Port Phillip Bay beaches are an attractive seduction on a hot Melbourne day. Shallow enough for kids, deep enough for the strutters and the nutters. But try getting there from West Footscray – no car, two kids.
When I say kids, I mean two recalcitrant, anarcho, perpetual motion machines with a taste for disruption. Add that to my again flying solo [Jan having reluctantly accepted employ to shore up wealth, relationships and CV], and that I am easing my way out from under a monstrous drunk, and focus becomes a challenge.
I concoct a double espresso while Mayhem and Meander repurpose the family room into a surprisingly accurate facsimile of the Somme, 14 July 1918. A modest splash of a favoured single malt finds it way into my coffee, and the dog’s bark recedes.
Because I am a male, I prepare for the journey deploying my innate skills in abstract futility. Hats are good, bathers are good, and, channelling partner, sunscreen is good. A drink would also have been good, but only that which contained two parts hydrogen to every part of oxygen, and how could I possibly remember that? Also, something about food.
I choose tram then train because it doubles the chances of M&M becoming ratty, exhausted and dangerous to fellow travellers, and I like to live on the edge. Also, the Willie Beach rail station is still some walking distance from the beachfront, especially viewed from the height of four-year-olds, thereby providing the second act twist so keenly sought by writers of potboilers.
Gathering the thoughtfully placed Beach Bag [contents: two towels, extra sunscreen, strange but colourful miniaturised excavating equipment] left at the front door by Responsible Partner, and, admiring how clever I was to have already dressed the varmints in bathers, suntops and hats, we thong our way into the world.
The three blocks to the tram stop look an impossible distance until Belty Slopes slides to the gutter in his brand new VFII Holden Ute – the ultimate sports machine.
‘Where you headed Tonsil?’ demands his gap-toothed head. I always enjoy his prang fest attitude to the language – my name was as much Tonsil as his was Belty – but I was reluctant to engage – I still owed him money for our ‘entertainers’ kitchen’ that arrived slightly soiled and subsequently installed at machine gun pace.
‘The tram’, I tell him. ‘Get in,’ he orders. I say ‘where? I’ve got two kids’. He says ‘them in the front, you in the back’. I say ‘OK’ and he drives us three blocks at 122.46 kph. M&M love it. He says ‘you owe me two and a half’, I say ‘Tuesday’, he says ‘OK’, and me and the kids get on the tram.
Nine seats left on the 82, and M&M take five of them. I’m sanguine. People still consider men squiring their children about the world as some kind of urban hero. We’re not, but that’s for others to say.
We negotiate the Leeds St blah and cross to the elaborate, labyrinthine transport hub that is Footscray Station. Elevators, escalators or stairs, you choose kids. Well elevators, of course.
The train to Willie is filling. We take a facing row in the last carriage. M&M begin fulminating over land rights centred around window seats and middle seats in their mysterious twinny-we-know-what’s-going-on-here while Mrs Hausfrau opposite admires their beauty, insight and curious wisdom.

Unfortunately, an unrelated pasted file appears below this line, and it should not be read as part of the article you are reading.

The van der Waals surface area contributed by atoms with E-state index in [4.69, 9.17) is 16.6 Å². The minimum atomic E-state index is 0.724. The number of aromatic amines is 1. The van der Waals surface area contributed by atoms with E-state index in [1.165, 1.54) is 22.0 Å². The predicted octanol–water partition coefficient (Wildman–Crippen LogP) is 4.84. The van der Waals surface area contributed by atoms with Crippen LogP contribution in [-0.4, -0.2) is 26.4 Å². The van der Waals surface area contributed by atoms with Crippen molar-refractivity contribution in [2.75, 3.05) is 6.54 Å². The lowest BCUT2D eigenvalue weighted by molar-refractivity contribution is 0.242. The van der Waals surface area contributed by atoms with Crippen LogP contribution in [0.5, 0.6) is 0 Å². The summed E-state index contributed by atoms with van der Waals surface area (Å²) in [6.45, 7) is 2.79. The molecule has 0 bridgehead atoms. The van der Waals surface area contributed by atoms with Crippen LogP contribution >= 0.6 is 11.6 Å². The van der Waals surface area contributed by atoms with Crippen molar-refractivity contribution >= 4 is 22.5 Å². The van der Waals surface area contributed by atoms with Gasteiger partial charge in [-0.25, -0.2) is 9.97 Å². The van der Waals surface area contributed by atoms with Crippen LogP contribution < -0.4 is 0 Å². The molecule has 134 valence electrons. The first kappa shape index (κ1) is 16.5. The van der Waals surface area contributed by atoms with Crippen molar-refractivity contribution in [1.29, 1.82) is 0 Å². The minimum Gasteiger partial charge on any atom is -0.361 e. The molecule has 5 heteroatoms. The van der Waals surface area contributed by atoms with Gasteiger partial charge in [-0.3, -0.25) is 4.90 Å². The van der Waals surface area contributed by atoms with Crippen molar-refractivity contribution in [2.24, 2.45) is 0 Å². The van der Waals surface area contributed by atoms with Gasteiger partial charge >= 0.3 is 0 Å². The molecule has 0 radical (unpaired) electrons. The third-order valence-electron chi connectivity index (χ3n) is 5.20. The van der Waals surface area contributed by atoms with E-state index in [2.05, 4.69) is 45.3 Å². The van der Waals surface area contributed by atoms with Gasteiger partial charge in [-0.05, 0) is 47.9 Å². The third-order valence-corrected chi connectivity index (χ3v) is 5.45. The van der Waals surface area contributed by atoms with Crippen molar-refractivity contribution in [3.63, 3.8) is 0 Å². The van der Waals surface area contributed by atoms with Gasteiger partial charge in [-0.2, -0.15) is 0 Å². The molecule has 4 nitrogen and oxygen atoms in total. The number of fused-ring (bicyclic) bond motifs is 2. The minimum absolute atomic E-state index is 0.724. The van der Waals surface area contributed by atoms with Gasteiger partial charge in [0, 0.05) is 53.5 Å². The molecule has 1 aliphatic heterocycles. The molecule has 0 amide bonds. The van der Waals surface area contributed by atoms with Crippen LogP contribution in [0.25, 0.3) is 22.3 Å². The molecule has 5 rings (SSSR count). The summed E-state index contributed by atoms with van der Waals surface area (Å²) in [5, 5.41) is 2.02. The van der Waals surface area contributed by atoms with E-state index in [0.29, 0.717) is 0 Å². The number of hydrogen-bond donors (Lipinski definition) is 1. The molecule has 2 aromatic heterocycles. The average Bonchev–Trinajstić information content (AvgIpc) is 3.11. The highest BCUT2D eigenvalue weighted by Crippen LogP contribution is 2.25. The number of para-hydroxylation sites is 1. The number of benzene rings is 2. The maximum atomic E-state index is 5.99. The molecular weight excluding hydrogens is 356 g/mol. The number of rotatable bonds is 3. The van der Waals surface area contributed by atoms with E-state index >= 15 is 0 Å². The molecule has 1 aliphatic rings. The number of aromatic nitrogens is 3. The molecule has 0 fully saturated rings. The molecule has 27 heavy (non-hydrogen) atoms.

Seddon, with its uninhabited brickie tower [‘Is that a castle, Dad?’] flips by, and then Yarraville. Its jaunty chimneyed Victorian buildings belie its darkness, represented best by the grey-clad, bitter, weighty, absurdly-badged umpires of the Free Market of Universal Travel. They waddle aboard, reinforcing my first impression of a cacophony of misfits, and begin checking Myki cards.
I am smug and prepared to be haughty and condescending. I had swiped my Myki and ushered my progeny onto first tram, then train, with a smile on me lips and a song in me heart.
‘May I see your Myki card, sir,’ says Voluminous Toady of the Fascist Ruling Class.
‘Well, of course my good man,’ retorts worldly representative of the Pulling Yourself Up By Your Own Bootstraps tribe.
‘And the children, sir, how old are the children?’
‘This be their fourth summer, Gonad.’
Now the clouds gather, now the sky darkens and Herr Oberleutnant summons a dead-eyed grin.
‘Children four years and over must have a travel card, sir.’
‘Bollocks,’ I say, standing on a considerable indignation.
Suddenly, the one becomes six and light vanishes.
‘Just remain seated, sir,’ advises a shadowy shadow.
And so begins the public humiliation drone: ‘May I see some form of identity with your name and address on it please sir.’ ‘Certainly, Featherweight.’ ‘No need to be like that sir.’ ‘Like what, Pintuck?’ ‘My name is Harrison, sir, like it says on the badge.’ ‘Forgive me Hermansburg, my eyesight you know.’ ‘You will be fined $76 for each child travelling without proper ticketing.’ You’re shitting me.’ ‘And a further $76 for offensive language, and you will leave the train at the next station.’ The alliance with Mrs Hausfrau splinters.
‘Is this the beach, Dad?’
No, it’s Spotswood station, 32 degrees and the kids and I have been Robinson Crusoed. I reach for my phone.